ProPublica: Journalism in the public interest reports that the process of discharging disabled borrowers education debt isn’t working.
“Education Department Bureaucracy Keeps Disabled Borrowers in Debt”
“Under federal law, borrowers who develop severe and lasting disabilities after taking out federal student loans are entitled to have their debts forgiven. The system was meant to be compassionate: to spare former students who become disabled from a lifetime of ruined credit, garnished benefits, and spiraling debt. But an investigation by ProPublica and the Center for Public Integrity has found that the process of discharging the loans of disabled borrowers is broken.”
The American Association for Homecare has an article up. “Mobility Providers Ask White House to Address Gross Mismanagement of Mobility Benefit”
“As the Obama administration embarks on improving the efficiency of government agencies, attention must be focused on the Centers for Medicare & Medicaid Services’ (CMS) supervision of the Medicare power mobility benefit. The White House would be hard pressed to find a government operation more outdated, mismanaged and wasteful of taxpayer dollars.”
“Power wheelchairs save taxpayer funds by curtailing emergency room visits caused by fall-related injuries, while also allowing Medicare patients to age at home rather than being admitted into costly nursing homes. Yet, CMS policies and guidelines continue to make it more difficult, rather than easier, for seniors and people living with disabilities to obtain mobility assistance.”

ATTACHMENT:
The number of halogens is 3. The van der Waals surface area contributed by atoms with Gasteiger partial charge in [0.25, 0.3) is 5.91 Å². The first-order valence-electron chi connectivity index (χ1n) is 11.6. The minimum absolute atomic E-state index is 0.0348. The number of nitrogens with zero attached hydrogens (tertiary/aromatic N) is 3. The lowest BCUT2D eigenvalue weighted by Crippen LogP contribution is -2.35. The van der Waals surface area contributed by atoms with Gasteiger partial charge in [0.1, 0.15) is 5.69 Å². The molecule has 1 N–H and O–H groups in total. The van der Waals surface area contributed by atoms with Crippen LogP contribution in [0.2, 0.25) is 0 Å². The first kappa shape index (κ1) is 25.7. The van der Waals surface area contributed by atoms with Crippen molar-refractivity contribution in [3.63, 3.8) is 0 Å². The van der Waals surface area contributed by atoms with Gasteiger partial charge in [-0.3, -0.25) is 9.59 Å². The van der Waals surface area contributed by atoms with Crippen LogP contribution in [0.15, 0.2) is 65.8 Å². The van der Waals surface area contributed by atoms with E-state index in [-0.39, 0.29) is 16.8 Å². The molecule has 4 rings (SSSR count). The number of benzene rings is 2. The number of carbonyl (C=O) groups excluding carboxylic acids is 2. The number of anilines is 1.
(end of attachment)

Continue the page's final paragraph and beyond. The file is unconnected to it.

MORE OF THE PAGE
“Malnutrition: A skeleton in the Australian Health Care Closest: by Wiley Blackwell
In her lead article in the Dietitians Association of Australia’s journal, Nutrition & Dietetics, Dr Karen Charlton said malnutrition often goes undiagnosed and untreated as it is not considered a clinical priority in hospitals and aged care settings.
Australian research has revealed more than one in three hospitals patients are malnourished and the rates can be as high as 70 per cent in residential aged care.
“Australian Disability Support Pension Recipients Who Are Denied Right to Travel Freely Internationally” by Julian Donn She wants people to know about the trouble of Australian Disability Support Pension recipients who are denied the right to travel freely outside of the country.
Read more: http://www.disabled-world.com/news/australia-nz/international-travel.php#ixzz1DxU0xa3W
At Disaboom Gary Karp, author and noted speaker, answers a questions about love.
“So, what’s the disability angle on this? Well, because people with disabilities often feel disregarded as partners simply because of a disability, there is a greater potential to either grasp too firmly on it when it happens, or be afraid to trust that it’s real, as you say in your question. In either case the result is the same—you’re not going to be truly present with that person. You risk misunderstanding the real dynamics of the relationship and how it wants to evolve. If you’ve been having a hard time finding a partner (not exclusive to disability, for sure) and finally connect with someone, don’t fall into the trap of thinking, “This has to work! I may not get another chance.””
Over at Yahoo! Accessibility there is a commentary called “Social Media Makes Us “Less Human”?” Written by GimpGirl Community. It tackles MIT professor Sherry Turkle’s book Along Together: Why We Expect More from Technology and Less from Each Other. yaccessibilityblog.com/wp/social-media-makes-us-less-human.html
If you come across something on the internet you want to share with the community, email me Masery@yahoo.com